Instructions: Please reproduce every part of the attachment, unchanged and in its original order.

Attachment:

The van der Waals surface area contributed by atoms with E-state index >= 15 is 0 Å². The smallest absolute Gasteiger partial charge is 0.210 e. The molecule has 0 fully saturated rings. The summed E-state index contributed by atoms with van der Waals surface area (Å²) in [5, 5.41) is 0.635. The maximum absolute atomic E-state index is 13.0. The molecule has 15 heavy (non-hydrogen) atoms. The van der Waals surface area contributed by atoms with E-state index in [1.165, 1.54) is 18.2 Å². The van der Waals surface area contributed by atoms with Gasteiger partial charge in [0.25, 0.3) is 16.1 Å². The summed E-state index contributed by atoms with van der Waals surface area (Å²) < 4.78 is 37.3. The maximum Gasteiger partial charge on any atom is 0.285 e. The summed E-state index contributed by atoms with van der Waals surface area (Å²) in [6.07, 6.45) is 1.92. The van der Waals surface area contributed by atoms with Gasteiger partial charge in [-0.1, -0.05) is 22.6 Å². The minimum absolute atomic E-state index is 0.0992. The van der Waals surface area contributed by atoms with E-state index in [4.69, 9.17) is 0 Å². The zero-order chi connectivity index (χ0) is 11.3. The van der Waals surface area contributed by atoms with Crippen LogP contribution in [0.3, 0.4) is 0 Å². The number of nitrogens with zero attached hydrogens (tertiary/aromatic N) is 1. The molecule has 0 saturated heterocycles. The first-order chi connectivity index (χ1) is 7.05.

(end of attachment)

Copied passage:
The van der Waals surface area contributed by atoms with E-state index >= 15 is 0 Å². The smallest absolute Gasteiger partial charge is 0.210 e. The molecule has 0 fully saturated rings. The summed E-state index contributed by atoms with van der Waals surface area (Å²) in [5, 5.41) is 0.635. The maximum absolute atomic E-state index is 13.0. The molecule has 15 heavy (non-hydrogen) atoms. The van der Waals surface area contributed by atoms with E-state index in [1.165, 1.54) is 18.2 Å². The van der Waals surface area contributed by atoms with Gasteiger partial charge in [0.25, 0.3) is 16.1 Å². The summed E-state index contributed by atoms with van der Waals surface area (Å²) < 4.78 is 37.3. The maximum Gasteiger partial charge on any atom is 0.285 e. The summed E-state index contributed by atoms with van der Waals surface area (Å²) in [6.07, 6.45) is 1.92. The van der Waals surface area contributed by atoms with Gasteiger partial charge in [-0.1, -0.05) is 22.6 Å². The minimum absolute atomic E-state index is 0.0992. The van der Waals surface area contributed by atoms with E-state index in [4.69, 9.17) is 0 Å². The zero-order chi connectivity index (χ0) is 11.3. The van der Waals surface area contributed by atoms with Crippen LogP contribution in [0.3, 0.4) is 0 Å². The number of nitrogens with zero attached hydrogens (tertiary/aromatic N) is 1. The molecule has 0 saturated heterocycles. The first-order chi connectivity index (χ1) is 7.05.